When archaeologist Michael Newland's first child died after being born prematurely, he felt he might drown in the emotions of his loss. Now Newland believes fully embracing his grief helped make him a better father to his second child, a daughter named Caitie Belle.
I believe that grieving is good for you. As a culture, I feel we’ve forgotten how to grieve, and last year, I had the opportunity to remember.
My wife was seven months pregnant when her blood pressure spiked. Her liver started to shut down, so the doctors performed a Cesarean and our son was delivered to save both of their lives.
The first time I saw my son, he was in an incubator with nurses clearing his airways. He looked at me, like a dolphin surfacing to look at a fisherman, and then resubmerged when the team took him away to stabilize him. He was the smallest, most fragile baby I’d ever seen.
Over the next two weeks, my wife’s health stabilized; my son’s condition, however, deteriorated. The lungs of premature babies are as delicate and tenuous as a spider web, and they shred at the slightest pressure. I wanted to put him inside my chest and give him my lungs to breathe with. We went from holding him, to putting a hand on his head, to, at the end, with all the tubes and wires, only being able to lay one finger on the back of his hand. His lungs failed, and we had to let him go.
We never heard him cry. My wife and I, first-time parents, held him as he died, and we bathed him, washed his hair, and dressed him before he was cremated. In my mind, I could see an angel close her hand around my son like he was a gold coin and slip him into her pocket.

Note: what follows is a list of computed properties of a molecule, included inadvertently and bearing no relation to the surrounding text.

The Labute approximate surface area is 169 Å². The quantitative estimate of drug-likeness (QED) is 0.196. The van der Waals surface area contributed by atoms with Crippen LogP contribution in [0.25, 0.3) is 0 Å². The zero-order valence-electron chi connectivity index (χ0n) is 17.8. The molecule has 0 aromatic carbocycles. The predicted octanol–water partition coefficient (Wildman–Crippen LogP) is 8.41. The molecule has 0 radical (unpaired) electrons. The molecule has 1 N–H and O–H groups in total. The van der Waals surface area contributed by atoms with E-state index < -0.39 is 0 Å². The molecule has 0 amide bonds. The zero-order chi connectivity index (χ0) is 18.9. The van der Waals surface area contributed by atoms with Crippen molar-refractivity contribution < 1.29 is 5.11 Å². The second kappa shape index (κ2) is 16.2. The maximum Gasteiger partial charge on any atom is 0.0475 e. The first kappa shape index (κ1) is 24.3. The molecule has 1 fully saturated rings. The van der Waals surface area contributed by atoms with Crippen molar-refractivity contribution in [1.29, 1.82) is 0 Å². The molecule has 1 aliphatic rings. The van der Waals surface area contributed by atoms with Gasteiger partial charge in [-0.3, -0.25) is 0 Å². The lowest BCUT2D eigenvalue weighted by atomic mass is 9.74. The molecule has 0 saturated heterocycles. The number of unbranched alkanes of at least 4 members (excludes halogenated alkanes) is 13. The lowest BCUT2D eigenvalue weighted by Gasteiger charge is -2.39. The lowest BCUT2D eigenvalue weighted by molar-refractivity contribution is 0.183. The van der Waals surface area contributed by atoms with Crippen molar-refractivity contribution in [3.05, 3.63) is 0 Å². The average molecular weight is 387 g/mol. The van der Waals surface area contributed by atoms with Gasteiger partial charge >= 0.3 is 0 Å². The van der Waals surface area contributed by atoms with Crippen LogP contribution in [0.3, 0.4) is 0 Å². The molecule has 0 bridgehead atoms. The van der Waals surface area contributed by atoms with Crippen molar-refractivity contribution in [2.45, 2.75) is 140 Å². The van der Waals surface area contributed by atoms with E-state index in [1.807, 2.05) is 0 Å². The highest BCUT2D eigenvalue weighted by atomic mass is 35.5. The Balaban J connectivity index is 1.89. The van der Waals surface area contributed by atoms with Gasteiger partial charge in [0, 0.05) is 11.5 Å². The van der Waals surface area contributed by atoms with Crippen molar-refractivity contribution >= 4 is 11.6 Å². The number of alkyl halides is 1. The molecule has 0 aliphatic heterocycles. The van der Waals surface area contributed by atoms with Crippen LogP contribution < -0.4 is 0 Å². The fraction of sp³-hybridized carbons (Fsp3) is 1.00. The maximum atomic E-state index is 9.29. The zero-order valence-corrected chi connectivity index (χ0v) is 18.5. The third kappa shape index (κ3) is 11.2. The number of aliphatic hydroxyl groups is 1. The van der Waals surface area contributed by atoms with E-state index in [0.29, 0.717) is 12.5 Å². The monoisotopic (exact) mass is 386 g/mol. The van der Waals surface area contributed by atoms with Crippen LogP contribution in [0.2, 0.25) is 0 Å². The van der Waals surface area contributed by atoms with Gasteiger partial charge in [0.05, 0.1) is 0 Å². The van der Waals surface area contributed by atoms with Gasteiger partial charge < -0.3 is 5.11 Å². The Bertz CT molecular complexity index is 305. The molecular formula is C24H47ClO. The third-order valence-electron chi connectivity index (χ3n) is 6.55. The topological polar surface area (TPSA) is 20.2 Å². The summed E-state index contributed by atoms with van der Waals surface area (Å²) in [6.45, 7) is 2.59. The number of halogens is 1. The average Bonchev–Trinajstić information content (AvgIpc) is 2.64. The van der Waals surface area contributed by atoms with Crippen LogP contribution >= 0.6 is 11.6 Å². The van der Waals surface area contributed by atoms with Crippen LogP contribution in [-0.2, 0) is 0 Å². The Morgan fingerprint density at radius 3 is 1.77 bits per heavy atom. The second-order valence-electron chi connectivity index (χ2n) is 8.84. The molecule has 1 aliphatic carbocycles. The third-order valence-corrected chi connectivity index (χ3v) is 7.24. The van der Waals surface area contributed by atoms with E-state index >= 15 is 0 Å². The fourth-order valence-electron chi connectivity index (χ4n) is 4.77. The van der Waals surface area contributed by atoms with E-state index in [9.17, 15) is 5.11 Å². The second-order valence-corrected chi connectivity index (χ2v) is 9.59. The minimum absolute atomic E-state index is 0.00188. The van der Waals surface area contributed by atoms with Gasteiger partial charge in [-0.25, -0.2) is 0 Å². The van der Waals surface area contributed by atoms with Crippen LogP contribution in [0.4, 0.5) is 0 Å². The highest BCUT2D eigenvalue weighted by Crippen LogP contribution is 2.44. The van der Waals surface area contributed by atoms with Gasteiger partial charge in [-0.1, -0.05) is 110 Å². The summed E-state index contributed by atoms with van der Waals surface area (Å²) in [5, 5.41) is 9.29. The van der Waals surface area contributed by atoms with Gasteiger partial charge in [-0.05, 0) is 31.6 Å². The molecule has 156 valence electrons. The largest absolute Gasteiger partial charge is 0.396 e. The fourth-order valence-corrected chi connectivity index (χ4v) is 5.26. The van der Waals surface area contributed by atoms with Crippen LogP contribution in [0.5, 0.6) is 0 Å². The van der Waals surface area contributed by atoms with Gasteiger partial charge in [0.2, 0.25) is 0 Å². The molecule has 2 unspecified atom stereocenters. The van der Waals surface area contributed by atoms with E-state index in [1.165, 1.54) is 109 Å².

As each day passes, you close your eyes and let your grief slide through your fingers, one rough, cold link after another, until your loss settles deep inside you. It is a give-and-take between you and your grief, a tension that rolls your emotions back and forth. And at first you are certain that your life is going to capsize and you will drown. Eventually, the grief will ground you and give you stability in troubled times.
I am a better husband, a better father, and a better man for my loss—I’m kinder, more empathetic, and have different priorities. Our marriage was re-forged, the impurities burned out of the relationship by the furnace of our son’s death. To be with your child nearly every minute of his life is a gift few parents get, and my son died in the arms of people who loved him.
Ten months ago, my wife gave birth to our healthy daughter, and I am filled with a joy made greater by the loss of my son, because I know now what we have. The angel has extended her open hand to me. When my daughter turned to look at me for the first time, I picked her up and held her with everything I had.
Michael Newland is a staff archaeologist with the Anthropological Studies Center at Sonoma State University. He lives with his baby daughter, Caitie Belle (pictured above), in Santa Rosa, Calif. Newland wrote his essay as part of a hospice grief group.
Independently produced for NPR by Jay Allison and Dan Gediman with John Gregory and Viki Merrick.
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